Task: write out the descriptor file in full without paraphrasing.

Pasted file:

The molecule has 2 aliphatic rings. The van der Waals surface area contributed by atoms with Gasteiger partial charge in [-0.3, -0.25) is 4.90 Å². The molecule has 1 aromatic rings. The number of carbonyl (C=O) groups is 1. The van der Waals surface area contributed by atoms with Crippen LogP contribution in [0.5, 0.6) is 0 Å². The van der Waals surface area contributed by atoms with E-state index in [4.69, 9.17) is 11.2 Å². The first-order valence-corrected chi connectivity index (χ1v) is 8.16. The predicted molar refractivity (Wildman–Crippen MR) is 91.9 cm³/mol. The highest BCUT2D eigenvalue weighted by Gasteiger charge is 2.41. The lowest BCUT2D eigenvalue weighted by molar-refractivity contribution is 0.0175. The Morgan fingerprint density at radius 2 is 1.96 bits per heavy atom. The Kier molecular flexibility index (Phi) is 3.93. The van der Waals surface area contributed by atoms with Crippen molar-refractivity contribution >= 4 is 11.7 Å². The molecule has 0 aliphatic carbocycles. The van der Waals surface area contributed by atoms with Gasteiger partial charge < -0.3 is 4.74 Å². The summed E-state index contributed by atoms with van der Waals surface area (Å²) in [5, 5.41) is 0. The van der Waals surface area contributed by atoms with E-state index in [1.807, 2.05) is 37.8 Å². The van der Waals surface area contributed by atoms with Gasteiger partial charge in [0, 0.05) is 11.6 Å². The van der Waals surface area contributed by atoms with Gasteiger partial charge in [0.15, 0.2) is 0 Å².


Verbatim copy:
The molecule has 2 aliphatic rings. The van der Waals surface area contributed by atoms with Gasteiger partial charge in [-0.3, -0.25) is 4.90 Å². The molecule has 1 aromatic rings. The number of carbonyl (C=O) groups is 1. The van der Waals surface area contributed by atoms with Crippen LogP contribution in [0.5, 0.6) is 0 Å². The van der Waals surface area contributed by atoms with E-state index in [4.69, 9.17) is 11.2 Å². The first-order valence-corrected chi connectivity index (χ1v) is 8.16. The predicted molar refractivity (Wildman–Crippen MR) is 91.9 cm³/mol. The highest BCUT2D eigenvalue weighted by Gasteiger charge is 2.41. The lowest BCUT2D eigenvalue weighted by molar-refractivity contribution is 0.0175. The Morgan fingerprint density at radius 2 is 1.96 bits per heavy atom. The Kier molecular flexibility index (Phi) is 3.93. The van der Waals surface area contributed by atoms with Crippen molar-refractivity contribution >= 4 is 11.7 Å². The molecule has 0 aliphatic carbocycles. The van der Waals surface area contributed by atoms with Gasteiger partial charge < -0.3 is 4.74 Å². The summed E-state index contributed by atoms with van der Waals surface area (Å²) in [5, 5.41) is 0. The van der Waals surface area contributed by atoms with E-state index in [1.807, 2.05) is 37.8 Å². The van der Waals surface area contributed by atoms with Gasteiger partial charge in [0, 0.05) is 11.6 Å². The van der Waals surface area contributed by atoms with Gasteiger partial charge in [0.15, 0.2) is 0 Å².